Sepsis - causes, symptoms, treatment, risk factors

Sepsis (sepsis) is an acute reaction of the body to an infection caused by viruses, bacteria or fungi. What are the symptoms of sepsis?

See the video: "How Can I Deal With Infections In Children?"

1. What is sepsis?

What is sepsis? It is not a disease but only a symptom complex. You cannot get infected with it, but you can become infected with pathogenic microorganisms that can cause infection in some people (most often debilitated, chronically ill), leading to the systemic inflammatory reaction syndrome.

The World Health Organization indicates that around the world as much as 7 percent. deaths among the youngest patients were caused by sepsis. It is therefore a serious health problem.

Meningococcal vaccination (123RF)

2. Sepsis: causes

Sepsis is most often caused by meningococci and pneumococci.

Meningococci are extremely dangerous microbes. Children (from 3 months to 5 years of age) are most exposed to invasive meningococcal diseases due to their not yet fully developed immune system.

Meningococcus spreads very easily. They live in the secretions of the nasopharynx, and their carriers are nearly 10 percent. people. Outside the human body, this bacterium dies quickly. Some behaviors - drinking from one cup, kissing, sharing cutlery together - contribute to the infection.

3. Symptoms of invasive meningococcal disease

Parents' attention should be drawn to symptoms such as:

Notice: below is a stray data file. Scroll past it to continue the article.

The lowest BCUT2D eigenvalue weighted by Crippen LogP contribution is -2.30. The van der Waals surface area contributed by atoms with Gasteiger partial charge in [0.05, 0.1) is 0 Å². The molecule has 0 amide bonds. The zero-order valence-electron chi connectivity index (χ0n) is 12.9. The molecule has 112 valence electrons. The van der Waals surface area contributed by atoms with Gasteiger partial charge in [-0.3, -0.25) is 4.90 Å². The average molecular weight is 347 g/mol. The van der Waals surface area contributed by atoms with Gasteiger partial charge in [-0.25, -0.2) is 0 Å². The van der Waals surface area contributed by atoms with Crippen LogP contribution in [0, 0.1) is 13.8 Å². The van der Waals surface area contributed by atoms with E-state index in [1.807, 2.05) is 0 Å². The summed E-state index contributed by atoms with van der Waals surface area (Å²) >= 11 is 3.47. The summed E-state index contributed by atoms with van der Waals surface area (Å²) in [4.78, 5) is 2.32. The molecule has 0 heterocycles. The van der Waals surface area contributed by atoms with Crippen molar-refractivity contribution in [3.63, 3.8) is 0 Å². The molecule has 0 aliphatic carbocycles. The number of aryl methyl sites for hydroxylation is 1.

• fever,
  • fatigue,
  • vomiting,
  • cold hands and feet
  • chills,
  • severe pain in the muscles, joints and abdominal cavity,
  • rapid breathing
  • diarrhea.

A sick child with such symptoms should be examined by a doctor as soon as possible.

4. Sepsis: symptoms

The symptoms of sepsis at first may be similar to those of a common cold. However, if the child's condition continues to deteriorate, do not delay going to the hospital. Symptoms that should be worrying include:

  • high fever (it cannot be beaten with antipyretic drugs) or on the contrary - too low body temperature,
  • diarrhea,
  • vomiting,
  • significantly accelerated heart rate (over 90 / minute),
  • limb pain
  • dark red petechiae (will not fade under pressure)
  • respiratory rate above 20 / minute.

Sepsis develops rapidly, and the patient's help should be provided as soon as possible (it greatly increases the chances of recovery).

In the case of meningococcal sepsis, it is necessary to take preventive measures that are coordinated by the sanitary services. People who had direct and long-term contact with the sick person within 10 days of the onset of the disease are given a broad-spectrum antibiotic.

5. Sepsis: prevention

Some protection is provided by vaccination against bacteria, which can lead to the development of sepsis. It is therefore worth considering pneumococcal and meningococcal vaccination, especially if the patient is at risk. Belong to them:

  • preschool and school children,
  • soldiers, recruits, residents of dormitories,
  • chronically ill (e.g. patients with diabetes),
  • people traveling to regions with an increased risk of developing the disease (Saudi Arabia, North and Central Africa).

If sepsis is diagnosed promptly and treatment is instituted, the progression of the inflammatory response is inhibited in many cases.

We should also remember that children born after January 1, 2017 are compulsorily vaccinated against pneumococci. We can choose a free, "Sanepidowa" vaccine protecting against 10 types of pneumococci (10-valent), but we will also complete the vaccination obligation with a more effective preparation - 13-valent, for which, however, you have to pay. It is worth talking to your pediatrician about the choice of vaccine.

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